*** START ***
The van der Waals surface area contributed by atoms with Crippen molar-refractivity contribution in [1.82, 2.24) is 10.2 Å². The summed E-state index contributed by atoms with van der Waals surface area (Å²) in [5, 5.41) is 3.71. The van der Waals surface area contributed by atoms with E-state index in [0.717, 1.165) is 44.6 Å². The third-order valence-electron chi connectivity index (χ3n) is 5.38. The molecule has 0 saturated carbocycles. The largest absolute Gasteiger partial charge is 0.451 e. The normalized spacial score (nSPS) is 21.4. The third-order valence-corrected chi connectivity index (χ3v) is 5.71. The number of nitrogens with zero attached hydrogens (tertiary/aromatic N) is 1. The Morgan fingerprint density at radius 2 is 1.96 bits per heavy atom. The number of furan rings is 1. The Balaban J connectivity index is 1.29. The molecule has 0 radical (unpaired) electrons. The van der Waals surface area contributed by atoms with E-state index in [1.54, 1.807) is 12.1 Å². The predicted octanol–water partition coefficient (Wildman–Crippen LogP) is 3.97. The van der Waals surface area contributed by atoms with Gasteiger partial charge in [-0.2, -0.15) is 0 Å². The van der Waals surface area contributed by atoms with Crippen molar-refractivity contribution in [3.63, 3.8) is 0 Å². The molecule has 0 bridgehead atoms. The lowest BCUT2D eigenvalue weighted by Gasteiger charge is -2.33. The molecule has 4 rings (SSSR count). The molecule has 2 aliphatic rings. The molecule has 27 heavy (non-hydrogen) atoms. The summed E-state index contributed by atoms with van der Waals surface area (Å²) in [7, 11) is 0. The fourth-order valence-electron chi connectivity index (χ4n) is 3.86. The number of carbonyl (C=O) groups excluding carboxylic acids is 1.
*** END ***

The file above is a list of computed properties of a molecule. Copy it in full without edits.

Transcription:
The van der Waals surface area contributed by atoms with Crippen molar-refractivity contribution in [1.82, 2.24) is 10.2 Å². The summed E-state index contributed by atoms with van der Waals surface area (Å²) in [5, 5.41) is 3.71. The van der Waals surface area contributed by atoms with E-state index in [0.717, 1.165) is 44.6 Å². The third-order valence-electron chi connectivity index (χ3n) is 5.38. The molecule has 0 saturated carbocycles. The largest absolute Gasteiger partial charge is 0.451 e. The normalized spacial score (nSPS) is 21.4. The third-order valence-corrected chi connectivity index (χ3v) is 5.71. The number of nitrogens with zero attached hydrogens (tertiary/aromatic N) is 1. The Morgan fingerprint density at radius 2 is 1.96 bits per heavy atom. The number of furan rings is 1. The Balaban J connectivity index is 1.29. The molecule has 0 radical (unpaired) electrons. The van der Waals surface area contributed by atoms with E-state index in [1.54, 1.807) is 12.1 Å². The predicted octanol–water partition coefficient (Wildman–Crippen LogP) is 3.97. The van der Waals surface area contributed by atoms with Gasteiger partial charge in [-0.2, -0.15) is 0 Å². The van der Waals surface area contributed by atoms with Crippen molar-refractivity contribution in [3.63, 3.8) is 0 Å². The molecule has 0 bridgehead atoms. The lowest BCUT2D eigenvalue weighted by Gasteiger charge is -2.33. The molecule has 4 rings (SSSR count). The molecule has 2 aliphatic rings. The molecule has 27 heavy (non-hydrogen) atoms. The summed E-state index contributed by atoms with van der Waals surface area (Å²) in [7, 11) is 0. The fourth-order valence-electron chi connectivity index (χ4n) is 3.86. The number of carbonyl (C=O) groups excluding carboxylic acids is 1.